• A47L9/00Details or accessories of suction cleaners, e.g. mechanical means for controlling the suction or for effecting pulsating action; Storing devices specially adapted to suction cleaners or parts thereof; Carrying-vehicles specially adapted for suction cleaners
    • A47L9/02Nozzles
    • A47L9/04Nozzles with driven brushes or agitators
    • A47L9/0405Driving means for the brushes or agitators
    • A47L9/0411Driving means for the brushes or agitators driven by electric motor
    • AHUMAN NECESSITIES
    • A47FURNITURE; DOMESTIC ARTICLES OR APPLIANCES; COFFEE MILLS; SPICE MILLS; SUCTION CLEANERS IN GENERAL
    • A47LDOMESTIC WASHING OR CLEANING; SUCTION CLEANERS IN GENERAL
    • A47L9/00Details or accessories of suction cleaners, e.g. mechanical means for controlling the suction or for effecting pulsating action; Storing devices specially adapted to suction cleaners or parts thereof; Carrying-vehicles specially adapted for suction cleaners
    • A47L9/24Hoses or pipes; Hose or pipe couplings
    • A47L9/242Hose or pipe couplings
    • AHUMAN NECESSITIES
    • A47FURNITURE; DOMESTIC ARTICLES OR APPLIANCES; COFFEE MILLS; SPICE MILLS; SUCTION CLEANERS IN GENERAL
    • A47LDOMESTIC WASHING OR CLEANING; SUCTION CLEANERS IN GENERAL
    • A47L9/00Details or accessories of suction cleaners, e.g. mechanical means for controlling the suction or for effecting pulsating action; Storing devices specially adapted to suction cleaners or parts thereof; Carrying-vehicles specially adapted for suction cleaners
    • A47L9/24Hoses or pipes; Hose or pipe couplings
    • A47L9/242Hose or pipe couplings
    • A47L9/244Hose or pipe couplings for telescopic or extensible hoses or pipes

Abstract

An upright vacuum cleaner for cleaning a surface includes a base unit with a brush motor and a brush roller drivable by the brush motor. An air conduit leads from the base unit to a dust collection container and includes an interface and a first section downstream of the interface. The first section includes a hose or a hose-and-wand assembly and is arranged externally on an upper body of the vacuum and is also securable to the upper body. A receiving structure on the upper body is configured to receive the first section and is removable from the receiving structure in a region of the interface so as to enable a vacuuming mode of operation that is independent of the base unit. A turning-off device is operable to turn off the brush motor when the first section is removed from the receiving structure.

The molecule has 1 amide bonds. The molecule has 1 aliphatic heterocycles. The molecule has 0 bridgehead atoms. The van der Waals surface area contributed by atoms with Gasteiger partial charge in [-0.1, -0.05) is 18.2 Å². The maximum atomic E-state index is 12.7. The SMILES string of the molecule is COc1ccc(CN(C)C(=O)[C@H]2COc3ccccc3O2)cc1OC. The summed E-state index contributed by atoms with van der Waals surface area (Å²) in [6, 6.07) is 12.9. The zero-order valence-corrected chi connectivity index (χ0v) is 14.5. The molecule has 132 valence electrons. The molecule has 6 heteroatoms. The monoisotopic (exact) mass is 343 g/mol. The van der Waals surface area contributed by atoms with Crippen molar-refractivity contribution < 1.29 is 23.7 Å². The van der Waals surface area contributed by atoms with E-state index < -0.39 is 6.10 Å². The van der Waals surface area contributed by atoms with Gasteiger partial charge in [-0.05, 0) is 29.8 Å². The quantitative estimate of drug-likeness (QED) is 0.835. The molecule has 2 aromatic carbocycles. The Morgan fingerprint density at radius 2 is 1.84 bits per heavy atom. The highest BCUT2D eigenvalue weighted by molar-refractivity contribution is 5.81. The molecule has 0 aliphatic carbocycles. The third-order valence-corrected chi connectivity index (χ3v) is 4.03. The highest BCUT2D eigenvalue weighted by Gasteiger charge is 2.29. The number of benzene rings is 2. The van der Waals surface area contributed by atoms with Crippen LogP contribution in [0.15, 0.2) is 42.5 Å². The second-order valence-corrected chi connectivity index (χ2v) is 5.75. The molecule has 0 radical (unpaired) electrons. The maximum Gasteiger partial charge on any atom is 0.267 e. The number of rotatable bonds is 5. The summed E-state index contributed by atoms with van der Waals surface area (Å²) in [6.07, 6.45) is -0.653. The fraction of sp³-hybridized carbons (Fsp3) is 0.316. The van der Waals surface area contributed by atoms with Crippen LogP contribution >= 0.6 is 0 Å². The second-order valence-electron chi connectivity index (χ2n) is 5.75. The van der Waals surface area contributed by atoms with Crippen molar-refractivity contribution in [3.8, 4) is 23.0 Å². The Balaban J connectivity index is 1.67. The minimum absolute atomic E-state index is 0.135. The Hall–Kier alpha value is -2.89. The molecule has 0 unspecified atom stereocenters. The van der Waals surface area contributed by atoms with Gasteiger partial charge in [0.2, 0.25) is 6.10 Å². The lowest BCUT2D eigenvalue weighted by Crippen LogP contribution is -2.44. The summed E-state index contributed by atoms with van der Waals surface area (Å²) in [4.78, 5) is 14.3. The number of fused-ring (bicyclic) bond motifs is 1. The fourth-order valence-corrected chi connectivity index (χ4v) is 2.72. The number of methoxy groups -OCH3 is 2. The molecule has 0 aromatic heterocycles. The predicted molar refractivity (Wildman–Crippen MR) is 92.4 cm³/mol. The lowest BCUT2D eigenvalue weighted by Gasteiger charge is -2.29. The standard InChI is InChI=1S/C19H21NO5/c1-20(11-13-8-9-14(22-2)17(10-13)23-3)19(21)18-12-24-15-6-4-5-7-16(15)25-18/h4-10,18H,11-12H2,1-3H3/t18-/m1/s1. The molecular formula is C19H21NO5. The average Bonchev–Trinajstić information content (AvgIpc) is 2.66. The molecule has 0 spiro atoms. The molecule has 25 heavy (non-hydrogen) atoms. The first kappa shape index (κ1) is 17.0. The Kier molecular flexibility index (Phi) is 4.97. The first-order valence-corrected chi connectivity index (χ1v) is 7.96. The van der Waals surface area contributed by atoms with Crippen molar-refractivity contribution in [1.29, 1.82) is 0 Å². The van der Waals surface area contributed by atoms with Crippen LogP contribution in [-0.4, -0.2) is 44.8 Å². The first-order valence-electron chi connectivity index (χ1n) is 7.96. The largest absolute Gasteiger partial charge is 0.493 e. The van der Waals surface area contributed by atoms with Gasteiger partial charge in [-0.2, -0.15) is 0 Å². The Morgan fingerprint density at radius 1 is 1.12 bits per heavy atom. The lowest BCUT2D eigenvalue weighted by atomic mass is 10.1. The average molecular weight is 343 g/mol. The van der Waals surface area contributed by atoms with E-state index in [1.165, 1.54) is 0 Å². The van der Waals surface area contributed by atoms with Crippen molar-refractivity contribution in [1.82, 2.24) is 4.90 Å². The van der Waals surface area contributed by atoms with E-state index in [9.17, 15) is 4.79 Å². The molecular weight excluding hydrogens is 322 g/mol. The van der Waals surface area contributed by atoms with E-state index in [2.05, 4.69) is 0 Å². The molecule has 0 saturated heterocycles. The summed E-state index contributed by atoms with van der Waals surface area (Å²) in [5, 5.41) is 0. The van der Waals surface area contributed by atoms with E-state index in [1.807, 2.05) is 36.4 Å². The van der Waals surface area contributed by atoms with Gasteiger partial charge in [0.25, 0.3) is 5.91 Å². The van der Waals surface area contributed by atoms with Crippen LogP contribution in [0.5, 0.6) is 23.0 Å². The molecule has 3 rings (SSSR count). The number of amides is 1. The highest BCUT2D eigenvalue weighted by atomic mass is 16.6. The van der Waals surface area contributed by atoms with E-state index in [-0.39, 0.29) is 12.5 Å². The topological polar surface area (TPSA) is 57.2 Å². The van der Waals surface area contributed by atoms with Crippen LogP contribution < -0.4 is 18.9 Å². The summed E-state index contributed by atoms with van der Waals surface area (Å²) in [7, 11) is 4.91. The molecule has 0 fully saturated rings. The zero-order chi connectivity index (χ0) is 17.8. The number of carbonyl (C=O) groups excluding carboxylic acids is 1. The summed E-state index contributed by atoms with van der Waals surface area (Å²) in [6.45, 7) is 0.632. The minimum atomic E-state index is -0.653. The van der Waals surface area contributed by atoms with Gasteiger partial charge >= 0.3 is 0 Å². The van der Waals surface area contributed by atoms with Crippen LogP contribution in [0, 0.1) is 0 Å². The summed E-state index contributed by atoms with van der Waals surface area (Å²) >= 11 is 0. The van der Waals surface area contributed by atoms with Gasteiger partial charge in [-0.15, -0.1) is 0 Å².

Description

CROSS REFERENCE TO RELATED APPLICATIONS

Priority is claimed to German patent application DE 10 2007 040 952.6, filed Aug. 30, 2007, which is hereby incorporated by reference herein.

FIELD

The present invention relates to a vacuum cleaner of the upright type, including an upper body containing a dust collection container, a base unit containing a brush roller which is drivable by a motor, and a carriage permitting said base unit to move on the surface to be cleaned.

BACKGROUND

The following is a description of three types of vacuum cleaners which differ in design and operation. All of them have, as common features, a motor-driven fan, a dust collection chamber, and one or more floor treatment devices which are each adapted for a particular purpose.

The canister vacuum cleaner has a housing which can be moved on the floor to be cleaned on wheels and/or runners. The housing contains the motor-fan unit and the dust collection container. The floor treatment device, here referred to as floor nozzle, is connected to the dust collection chamber via a suction hose, and possibly a suction wand connected therebetween. During vacuuming, the housing is moved to the desired position by pulling on the suction wand.

In a stick vacuum cleaner, the motor-fan unit and the dust collection container are also disposed in a housing. A suction wand extends from one end of the housing, connecting the floor nozzle to the dust collection container, and a handle used to maneuver the housing to the desired position extends from the other end.